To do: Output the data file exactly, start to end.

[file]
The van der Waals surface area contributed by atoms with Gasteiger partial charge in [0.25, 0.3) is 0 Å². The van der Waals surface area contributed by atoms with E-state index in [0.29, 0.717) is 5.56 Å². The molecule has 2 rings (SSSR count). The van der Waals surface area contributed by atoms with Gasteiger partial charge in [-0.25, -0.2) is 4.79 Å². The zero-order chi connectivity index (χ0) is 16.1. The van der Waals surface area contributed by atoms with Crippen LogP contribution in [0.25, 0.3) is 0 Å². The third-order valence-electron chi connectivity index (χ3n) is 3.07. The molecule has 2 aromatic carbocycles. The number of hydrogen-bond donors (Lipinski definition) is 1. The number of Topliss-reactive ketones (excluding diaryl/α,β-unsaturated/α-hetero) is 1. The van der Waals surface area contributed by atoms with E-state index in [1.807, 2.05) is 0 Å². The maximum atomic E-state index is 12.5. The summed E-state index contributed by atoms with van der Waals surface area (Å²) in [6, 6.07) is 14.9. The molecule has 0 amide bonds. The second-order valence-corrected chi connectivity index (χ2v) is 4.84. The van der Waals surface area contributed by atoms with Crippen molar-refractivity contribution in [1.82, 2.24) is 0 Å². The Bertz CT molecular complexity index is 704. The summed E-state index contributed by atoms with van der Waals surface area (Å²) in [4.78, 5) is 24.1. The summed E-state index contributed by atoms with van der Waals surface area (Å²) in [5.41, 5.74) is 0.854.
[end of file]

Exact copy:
The van der Waals surface area contributed by atoms with Gasteiger partial charge in [0.25, 0.3) is 0 Å². The van der Waals surface area contributed by atoms with E-state index in [0.29, 0.717) is 5.56 Å². The molecule has 2 rings (SSSR count). The van der Waals surface area contributed by atoms with Gasteiger partial charge in [-0.25, -0.2) is 4.79 Å². The zero-order chi connectivity index (χ0) is 16.1. The van der Waals surface area contributed by atoms with Crippen LogP contribution in [0.25, 0.3) is 0 Å². The third-order valence-electron chi connectivity index (χ3n) is 3.07. The molecule has 2 aromatic carbocycles. The number of hydrogen-bond donors (Lipinski definition) is 1. The number of Topliss-reactive ketones (excluding diaryl/α,β-unsaturated/α-hetero) is 1. The van der Waals surface area contributed by atoms with E-state index in [1.807, 2.05) is 0 Å². The maximum atomic E-state index is 12.5. The summed E-state index contributed by atoms with van der Waals surface area (Å²) in [6, 6.07) is 14.9. The molecule has 0 amide bonds. The second-order valence-corrected chi connectivity index (χ2v) is 4.84. The van der Waals surface area contributed by atoms with Crippen molar-refractivity contribution in [1.82, 2.24) is 0 Å². The Bertz CT molecular complexity index is 704. The summed E-state index contributed by atoms with van der Waals surface area (Å²) in [4.78, 5) is 24.1. The summed E-state index contributed by atoms with van der Waals surface area (Å²) in [5.41, 5.74) is 0.854.